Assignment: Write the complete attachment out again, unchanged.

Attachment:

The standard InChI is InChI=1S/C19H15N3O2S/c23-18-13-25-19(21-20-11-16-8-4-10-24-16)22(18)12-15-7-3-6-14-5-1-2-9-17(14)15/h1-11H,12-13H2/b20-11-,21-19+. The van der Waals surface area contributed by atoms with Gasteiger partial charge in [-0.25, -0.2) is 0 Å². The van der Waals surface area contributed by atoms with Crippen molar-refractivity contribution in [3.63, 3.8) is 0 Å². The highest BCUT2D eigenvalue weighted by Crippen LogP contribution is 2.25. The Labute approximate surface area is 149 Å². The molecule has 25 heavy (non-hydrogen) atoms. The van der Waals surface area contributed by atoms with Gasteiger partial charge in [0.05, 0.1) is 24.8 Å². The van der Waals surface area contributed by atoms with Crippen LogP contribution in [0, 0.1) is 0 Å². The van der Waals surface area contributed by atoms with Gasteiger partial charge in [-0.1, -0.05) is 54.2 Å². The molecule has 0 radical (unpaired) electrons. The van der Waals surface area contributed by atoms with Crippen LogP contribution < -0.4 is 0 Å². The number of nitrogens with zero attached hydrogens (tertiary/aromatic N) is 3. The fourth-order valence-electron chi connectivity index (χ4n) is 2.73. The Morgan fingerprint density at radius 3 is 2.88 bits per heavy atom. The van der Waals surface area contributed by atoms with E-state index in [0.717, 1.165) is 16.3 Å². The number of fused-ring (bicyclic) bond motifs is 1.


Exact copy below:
The standard InChI is InChI=1S/C19H15N3O2S/c23-18-13-25-19(21-20-11-16-8-4-10-24-16)22(18)12-15-7-3-6-14-5-1-2-9-17(14)15/h1-11H,12-13H2/b20-11-,21-19+. The van der Waals surface area contributed by atoms with Gasteiger partial charge in [-0.25, -0.2) is 0 Å². The van der Waals surface area contributed by atoms with Crippen molar-refractivity contribution in [3.63, 3.8) is 0 Å². The highest BCUT2D eigenvalue weighted by Crippen LogP contribution is 2.25. The Labute approximate surface area is 149 Å². The molecule has 25 heavy (non-hydrogen) atoms. The van der Waals surface area contributed by atoms with Gasteiger partial charge in [0.05, 0.1) is 24.8 Å². The van der Waals surface area contributed by atoms with Crippen LogP contribution in [0, 0.1) is 0 Å². The van der Waals surface area contributed by atoms with Gasteiger partial charge in [-0.1, -0.05) is 54.2 Å². The molecule has 0 radical (unpaired) electrons. The van der Waals surface area contributed by atoms with Crippen LogP contribution < -0.4 is 0 Å². The number of nitrogens with zero attached hydrogens (tertiary/aromatic N) is 3. The fourth-order valence-electron chi connectivity index (χ4n) is 2.73. The Morgan fingerprint density at radius 3 is 2.88 bits per heavy atom. The van der Waals surface area contributed by atoms with E-state index in [0.717, 1.165) is 16.3 Å². The number of fused-ring (bicyclic) bond motifs is 1.